It used to be the case that an SME could just place a small advert in their local directory, or list their service in the classified section and they’d nailed their marketing for the year. However these tactics are no longer as effective as they once were.
Traditional advertising may still be an aspect of marketing your business, but in order to have the most success, your promotion now needs to be much more structured and across many different places. This may sound daunting, but following the framework below will put your small business in a great position.
Target the relevant people
In order to make the best use of your advertising and marketing, you need to ensure that you’re reaching those potential customers that are most likely to use your business or services. Think about how your typical customers are most easily reached i.e. younger customers are active on Instagram, but only 7% of over 50s have an account on this network, so if you’re looking to entice 55-year-olds, it would be unwise to invest your time on this network.
It’s not just new customers either. A small business shouldn’t assume that a customer will remain loyal and use them repeatedly. Although it’s true that it’s easier to gain business from previous customers, you need to ensure that your business stays top of mind and in their decision making. An effective way to do this is to run email campaigns for current customers or use social media to engage in conversations.
Keep it personal
According to Avery WePrint, the number one reason that UK shoppers choose to buy from small businesses is the personalised service they receive. Therefore, it’s important that this is reflected in your marketing too. Small business owners typically know their customers much better than larger companies and so you understand their different needs and can tailor a service based on this.
Offering varying promotions to different customers based on their previous buying habits can be much more effective than rolling out a discount across one product that may only be of value to a handful of customers. If a customer consistently buys a shampoo from your salon each month, offering them 20% off the complimenting conditioner would entice them more than just placing a hairspray on special offer to all customers.
Emails are a great opportunity to personally address people. Investing in an email management platform, like MailChimp or our own service, can ensure that messages are personalised to a recipient’s first name which can help develop a connection. This could make a real difference as Adestra reported that personalised subject lines are 22% more likely to be opened.
Time it right
Just as in telling a good joke, the role of timing in marketing is crucial. Sending out messages that aren’t relevant to the time of year they’re sent, or at times when they’re unlikely to be read is a waste of your own time and resources.
If you typically work Monday to Friday it may seem a good idea to spend some time at the weekend sending out emails. However, research from Experian found that emails sent on weekdays are almost twice as likely to be read, with those sent mid-morning performing more strongly than a late-afternoon or evening send. Customers and potential customers will typically be less engaged at weekends (including Friday as people wind down) when they spend their time on activities with family and friends.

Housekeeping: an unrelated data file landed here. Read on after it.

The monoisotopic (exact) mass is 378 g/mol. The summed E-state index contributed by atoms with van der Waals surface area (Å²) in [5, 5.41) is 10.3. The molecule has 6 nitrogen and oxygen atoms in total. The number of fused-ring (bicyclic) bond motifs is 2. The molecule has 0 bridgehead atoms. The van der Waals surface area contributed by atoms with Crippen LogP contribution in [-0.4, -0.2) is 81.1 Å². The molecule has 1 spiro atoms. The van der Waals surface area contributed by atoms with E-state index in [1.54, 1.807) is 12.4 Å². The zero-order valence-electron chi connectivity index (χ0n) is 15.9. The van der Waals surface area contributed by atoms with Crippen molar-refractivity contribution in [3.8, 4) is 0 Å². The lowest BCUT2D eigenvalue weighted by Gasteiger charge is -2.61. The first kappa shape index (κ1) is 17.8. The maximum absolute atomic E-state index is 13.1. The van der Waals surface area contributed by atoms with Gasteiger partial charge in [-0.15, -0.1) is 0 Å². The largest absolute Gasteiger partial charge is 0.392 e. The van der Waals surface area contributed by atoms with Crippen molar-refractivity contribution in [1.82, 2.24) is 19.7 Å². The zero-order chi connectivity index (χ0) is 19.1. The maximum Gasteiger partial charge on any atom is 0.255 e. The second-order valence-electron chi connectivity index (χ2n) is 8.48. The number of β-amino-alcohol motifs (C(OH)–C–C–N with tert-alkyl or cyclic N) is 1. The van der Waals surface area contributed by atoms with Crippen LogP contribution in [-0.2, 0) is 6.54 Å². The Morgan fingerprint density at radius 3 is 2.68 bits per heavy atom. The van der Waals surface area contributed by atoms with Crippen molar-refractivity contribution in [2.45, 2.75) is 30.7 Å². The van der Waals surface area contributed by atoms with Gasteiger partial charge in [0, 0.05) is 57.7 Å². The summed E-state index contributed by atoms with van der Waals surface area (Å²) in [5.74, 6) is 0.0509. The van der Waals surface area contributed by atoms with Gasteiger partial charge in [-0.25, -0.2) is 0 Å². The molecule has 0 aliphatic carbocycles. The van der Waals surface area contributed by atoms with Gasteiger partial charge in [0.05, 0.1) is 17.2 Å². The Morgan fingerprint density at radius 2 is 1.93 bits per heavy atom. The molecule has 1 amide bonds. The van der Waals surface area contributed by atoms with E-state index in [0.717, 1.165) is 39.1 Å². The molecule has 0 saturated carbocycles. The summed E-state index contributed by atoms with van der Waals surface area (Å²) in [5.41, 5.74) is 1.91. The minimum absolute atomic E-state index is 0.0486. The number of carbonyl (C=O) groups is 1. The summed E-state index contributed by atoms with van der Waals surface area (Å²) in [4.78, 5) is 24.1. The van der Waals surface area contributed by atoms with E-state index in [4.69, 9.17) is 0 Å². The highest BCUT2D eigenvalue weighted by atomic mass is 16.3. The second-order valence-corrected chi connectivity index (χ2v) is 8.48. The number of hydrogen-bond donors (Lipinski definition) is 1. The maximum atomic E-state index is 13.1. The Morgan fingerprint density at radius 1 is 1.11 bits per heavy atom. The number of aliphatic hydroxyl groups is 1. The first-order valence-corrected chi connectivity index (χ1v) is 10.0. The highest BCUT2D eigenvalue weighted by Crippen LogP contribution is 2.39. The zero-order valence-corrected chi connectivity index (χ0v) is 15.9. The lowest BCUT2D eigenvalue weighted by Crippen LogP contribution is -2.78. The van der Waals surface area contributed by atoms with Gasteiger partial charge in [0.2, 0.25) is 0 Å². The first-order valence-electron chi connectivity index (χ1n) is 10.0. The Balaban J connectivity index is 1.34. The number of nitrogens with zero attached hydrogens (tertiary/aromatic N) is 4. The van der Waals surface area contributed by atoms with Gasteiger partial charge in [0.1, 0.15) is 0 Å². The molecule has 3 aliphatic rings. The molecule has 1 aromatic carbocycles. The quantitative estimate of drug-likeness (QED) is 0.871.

Considering your own capabilities and managing your workload is just as important. To drive visitors to your website or business you may choose to use some search engine marketing such as Google AdWords. However, running your AdWords at midnight may lead to a potential customer contacting you when no one is able to respond. Additionally, you may want to consider putting your campaign on pause if your business has a sudden rush or a staff member is off sick. This will ensure you can give every new potential customer the time and dedication they deserve.
Put the customer first
As mentioned earlier, the main selling point of a small business is the personal approach you can give your customers over larger businesses and brands. With this in mind, it’s important to put your customers at the heart of all your marketing and what you do. If in the evening you’re unable to take calls, it may seem obvious to set a voicemail for people to leave a message and dedicate a set time every morning to respond to these enquiries, but it’s surprising how many companies still neglect to do this.
It’s now also the case that social media is used for customer service, with many customers turning to Facebook or Twitter to ask a business a question, complain about a problem, or praise a company that has exceeded expectations. Therefore, replying directly and promptly to customer questions will make them feel valued and listened to.
By going the extra mile, your customers will value and appreciate their experience with your business. The time you ordered in that special product, or unblocked someone’s drain at 9pm, are obvious examples of putting your customer first. This in turn increases the likelihood that a customer will think of you the next time they need a similar service, recommend to a friend, or write an outstanding review of your business for all the internet to see.
Marketing is all about hitting the right person, with the right message, at the right time and this is no different for a small business. With limited resources, including time and money, it’s important that your efforts are effective in securing business and you focus on what will deliver you success. Understand your customers, and put them at the heart of everything you do and you’ll be on your way to a successful campaign.